I've always hated asking for raises. It's like asking your father for money (and yes, in most industries it's still usually a man you're asking). If they say no, you're not loved. I do remember one new boss from early in my career offering me a significant raise.
Many people believe that electing a woman president will help. I'm not so sure. Does breaking glass ceilings constitute a real political strategy -- that's capable of improving women's lives? And does voting one's gender really translate to voting one's interest?
Gaining the right to vote was one giant leap for womankind, but only one small step towards equality. Instead of a day of commemoration, I say we approach Women's Equality Day as a day of action to further our quest for true gender equality.
Turf isn't the only greens where women athletes are losing out. FIFA must recognize that they've been presented with an enormous opportunity to follow their mission statement and "develop football everywhere and for all." And yes, the word "all" includes women.
Elbowing for the bottom rung has been fierce, but there's plenty of material on those we know will be on the podium. Whether you tune in to the Republican debate or not, know this: No matter who wins, women lose.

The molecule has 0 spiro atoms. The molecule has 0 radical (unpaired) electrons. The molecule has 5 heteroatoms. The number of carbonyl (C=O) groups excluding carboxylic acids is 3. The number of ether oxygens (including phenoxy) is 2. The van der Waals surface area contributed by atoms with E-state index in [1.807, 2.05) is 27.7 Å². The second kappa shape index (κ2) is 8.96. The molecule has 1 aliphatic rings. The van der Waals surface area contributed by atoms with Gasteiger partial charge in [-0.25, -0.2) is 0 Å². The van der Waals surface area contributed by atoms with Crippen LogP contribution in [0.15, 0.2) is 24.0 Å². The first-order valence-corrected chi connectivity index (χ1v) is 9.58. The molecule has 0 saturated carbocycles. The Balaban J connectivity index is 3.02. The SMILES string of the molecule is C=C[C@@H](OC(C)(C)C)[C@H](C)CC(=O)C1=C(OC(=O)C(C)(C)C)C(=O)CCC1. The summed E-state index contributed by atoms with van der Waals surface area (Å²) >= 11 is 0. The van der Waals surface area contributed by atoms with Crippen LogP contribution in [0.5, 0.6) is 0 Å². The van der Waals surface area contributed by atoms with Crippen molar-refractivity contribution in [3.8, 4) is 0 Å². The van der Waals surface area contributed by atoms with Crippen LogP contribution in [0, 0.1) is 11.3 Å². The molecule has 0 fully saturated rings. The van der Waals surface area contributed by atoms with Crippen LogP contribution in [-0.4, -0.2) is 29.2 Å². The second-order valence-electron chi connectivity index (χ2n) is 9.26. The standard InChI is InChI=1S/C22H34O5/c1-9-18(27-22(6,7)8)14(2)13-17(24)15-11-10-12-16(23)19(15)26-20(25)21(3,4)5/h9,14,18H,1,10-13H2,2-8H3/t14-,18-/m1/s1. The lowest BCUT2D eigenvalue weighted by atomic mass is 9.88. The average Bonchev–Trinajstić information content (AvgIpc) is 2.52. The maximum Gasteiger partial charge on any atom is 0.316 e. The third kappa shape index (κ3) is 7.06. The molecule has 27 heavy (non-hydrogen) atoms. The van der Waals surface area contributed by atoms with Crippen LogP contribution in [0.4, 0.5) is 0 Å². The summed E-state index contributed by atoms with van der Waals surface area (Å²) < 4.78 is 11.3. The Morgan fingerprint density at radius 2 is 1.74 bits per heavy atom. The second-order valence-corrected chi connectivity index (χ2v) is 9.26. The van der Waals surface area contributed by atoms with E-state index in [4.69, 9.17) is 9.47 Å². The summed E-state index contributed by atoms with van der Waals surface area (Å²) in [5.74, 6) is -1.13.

I firmly believe that those of us in the GenX and older generations need to not only find our confidence to ask for what we're worth but to help the younger generations recognize that they need to stay confident and ask for what they are worth as well. Don't get small!
Even though we're seeing the first serious contender for a female head of state in the United States, and high box office sales from a romantic comedy with a complex female protagonist, we're still quite a ways -- at least 80 years at the current rate of change -- from seeing true gender equality.
Corporate leaders have found over the years that doing the right thing not only makes financial sense, but it gives them a unique opportunity to lead, across all sectors: business, government, and social.
Forcing or pressuring companies to promote women based on anything other than merit is simply a different form of prejudice. There's also no point unless there are substantive changes in company policy and corporate culture.
Yesterday's dominating FIFA Women's World Cup victory by the U.S. Women's National Team over Japan (5-2) set a television record: It was the most-watched soccer match ever in the U.S. on a single network.
On Sunday, the U.S. Women's National Team faced Japan in Vancouver for another shot at bringing the cup down the short 30-mile trek back to the States. They won in a dominating fashion by a score of five goals to two. Here are ten reasons to celebrate the success of the USWNT.
Believing that our nation will be stronger and better when it engages all its brainpower, we are committed to finding a way out of the cultural cul de sac where we've been spinning our wheels for so many years.
There's been plenty written about what boards and senior management can do to drive greater diversity. And there's even more what women can do to advocate for themselves. But what can each of us do, individually, on a day-to-day basis, to advance this?